My Mind

My Mind
This is my mind

Saturday, November 10, 2012

A summer Saturday...

The morning opened up with the sun creeping over the horizon.  Cafe curtains filtered the sunbeams streaming into the window.  I kicked the covers high and wide tumbling over the side of the bed.  A new day.  Another summer offering new adventures without the weight of school work dragging me down was dawning.
 A quick brush of the teeth, a splash of water on the eyes---my mother always said, "Hold a cold washcloth on the back of your neck for an eye opener." which I never did---and a long standing bladder tension eased off.  And, thus, began the day.
  "What do you want for breakfast?"  My mother had been up for hours.  She was always a morning person and greeted dad and me with a smile.  Dad answered with a grunt and, as the apple falling near the tree, my response was likewise..
"Ung.  Cereal I guess."  It was too early to think about food.
"Do you have plans for your first day of summer?"  My mother always liked to talk in the morning.  My dad sat at the table slowly burying himself in the paper while lifting his cup of tea to his lips.  
The old metal teapot had come from England with us when we came over in 1950.  It was one of the few things from England's shores to make the trip.  It sat in the middle of the table close at hand.  The capacity was approximately 6 cups which were poured out over a time frame of about forty-five minutes.  A splash of milk in the cup and the tea poured into it was the ritual.  Dad always made sure the ritual included pot to the kettle and kettle to the pot.  Boiling water was poured into the pot to rinse and to heat it.  The next act was to add the teabags and carry the kettle from the heat to the pot and pour it directly over the waiting bags of tea.  Since the pot had been heated prior to the adding of tea bags all that precious boiling heat was directed at the tiny little tea leaves in the bags Tetley provided.  The flavor of the tea was instantly siphoned off the leaves.  The whistle of the kettle on the burner was the opening sound of that daily ritual.  Dad would smile ever so slightly when he had sipped this proper cuppa.
"I thought maybe you would cut the grass this morning," said dad.  It was an unusual statement by my dad because he never let me cut grass.   His specifications were stringent and I was too young to meet them.  The house we lived in prior to this one had a yard that was less than level.  He always mowed because it was too hilly and I wouldn't be able to properly achieve the level he desired or some such excuse.  The reason was that he wanted to do the work so that it was his accomplishment.  So I was surprised at his statement.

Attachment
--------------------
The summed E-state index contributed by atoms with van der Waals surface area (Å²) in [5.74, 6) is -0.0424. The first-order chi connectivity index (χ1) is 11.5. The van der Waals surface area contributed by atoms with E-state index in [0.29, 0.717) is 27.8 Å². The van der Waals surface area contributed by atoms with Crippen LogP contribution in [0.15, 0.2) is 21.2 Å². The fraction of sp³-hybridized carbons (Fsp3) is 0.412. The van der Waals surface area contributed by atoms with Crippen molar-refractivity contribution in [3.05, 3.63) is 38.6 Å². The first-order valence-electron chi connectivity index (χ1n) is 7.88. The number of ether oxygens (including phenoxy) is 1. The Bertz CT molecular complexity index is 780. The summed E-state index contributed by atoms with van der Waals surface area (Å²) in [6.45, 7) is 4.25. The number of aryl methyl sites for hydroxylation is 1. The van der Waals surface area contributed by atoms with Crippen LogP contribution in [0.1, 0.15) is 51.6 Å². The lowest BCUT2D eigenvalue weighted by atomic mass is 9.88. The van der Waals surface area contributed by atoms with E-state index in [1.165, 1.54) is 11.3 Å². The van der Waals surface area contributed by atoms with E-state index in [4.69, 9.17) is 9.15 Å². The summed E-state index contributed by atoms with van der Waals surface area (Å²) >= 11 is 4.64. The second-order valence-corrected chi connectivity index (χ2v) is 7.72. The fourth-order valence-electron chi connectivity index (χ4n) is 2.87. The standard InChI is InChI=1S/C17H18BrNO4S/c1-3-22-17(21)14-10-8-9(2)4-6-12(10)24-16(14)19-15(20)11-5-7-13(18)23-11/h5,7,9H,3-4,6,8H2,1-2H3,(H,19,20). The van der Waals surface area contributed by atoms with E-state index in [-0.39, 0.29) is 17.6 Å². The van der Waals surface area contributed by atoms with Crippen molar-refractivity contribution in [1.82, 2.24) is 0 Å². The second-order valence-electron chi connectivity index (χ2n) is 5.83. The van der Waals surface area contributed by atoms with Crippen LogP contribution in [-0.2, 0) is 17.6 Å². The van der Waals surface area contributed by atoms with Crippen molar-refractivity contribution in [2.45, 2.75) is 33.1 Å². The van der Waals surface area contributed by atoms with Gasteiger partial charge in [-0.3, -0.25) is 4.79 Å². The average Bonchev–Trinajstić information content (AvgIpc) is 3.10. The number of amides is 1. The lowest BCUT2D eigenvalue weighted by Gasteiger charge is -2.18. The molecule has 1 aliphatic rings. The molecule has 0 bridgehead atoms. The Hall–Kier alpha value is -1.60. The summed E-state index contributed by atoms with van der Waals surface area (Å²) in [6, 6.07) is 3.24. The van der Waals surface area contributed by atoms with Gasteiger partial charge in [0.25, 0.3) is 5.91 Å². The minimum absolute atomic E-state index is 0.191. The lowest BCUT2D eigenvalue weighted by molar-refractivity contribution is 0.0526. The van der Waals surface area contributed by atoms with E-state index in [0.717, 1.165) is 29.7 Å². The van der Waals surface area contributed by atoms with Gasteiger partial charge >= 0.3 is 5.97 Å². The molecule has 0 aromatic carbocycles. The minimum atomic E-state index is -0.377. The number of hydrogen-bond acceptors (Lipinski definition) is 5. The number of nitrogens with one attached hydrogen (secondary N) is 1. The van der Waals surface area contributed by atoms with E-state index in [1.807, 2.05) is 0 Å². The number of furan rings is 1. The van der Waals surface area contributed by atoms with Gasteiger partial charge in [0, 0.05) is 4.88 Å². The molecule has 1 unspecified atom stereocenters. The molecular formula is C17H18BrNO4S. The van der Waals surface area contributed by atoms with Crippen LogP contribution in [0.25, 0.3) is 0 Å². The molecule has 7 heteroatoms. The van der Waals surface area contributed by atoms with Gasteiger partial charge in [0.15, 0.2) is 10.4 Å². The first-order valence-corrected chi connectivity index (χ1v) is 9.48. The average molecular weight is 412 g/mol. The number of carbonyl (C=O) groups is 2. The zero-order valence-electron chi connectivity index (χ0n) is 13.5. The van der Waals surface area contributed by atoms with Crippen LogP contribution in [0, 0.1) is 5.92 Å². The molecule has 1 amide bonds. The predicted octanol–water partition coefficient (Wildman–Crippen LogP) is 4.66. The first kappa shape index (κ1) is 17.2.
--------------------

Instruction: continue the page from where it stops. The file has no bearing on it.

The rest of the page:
"OK.  Yes sir."  I wanted to cut the grass but I knew that the day was shot now.  I held back my disappointment about my plans which were nothing much other than walk around the Terrace with my friends.
My dad had the oldest lawn mower on the block.  When the day came to mow it always began like this.  The decision was made.  After tea and toast he would rise from the table and head for the door.  Outside he'd point me to the small covering he had built for the power mower.  I'd unlatch the gate and tug on the mower, which was wedged into the covering, until I finally had it dragged from its place.  Huffing and puffing I would roll it up to dad under the carport.  His smile always told me he enjoyed the spectacle of my efforts to bring the machine to him.
First, he would place the knotted rope in the crevice of the fly wheel.  Then he would wind it around it then take the wooden piece in his hand and yank the cord which turned the flywheel to crank it.  It would sputter without spark and he would commence checking everything.  The gas tank was first on the list. It was always empty.
"Get the gas, son."
I would get the gas can.  He would pour gas into the tank.  The oil check was next.  If it was fine he would recheck the fuel line, adjust the lever to release gas to the spark plug and rewrap the cord.  His foot on the mower would hold it to the ground as he yanked on the cord sending the blade flying beneath the outer covering.  The sputter would sound again.  This would set him off on the double check of everything.  He would wind the rope around the topknot again, steady the mower with his foot and yank on the rope with the same sputter.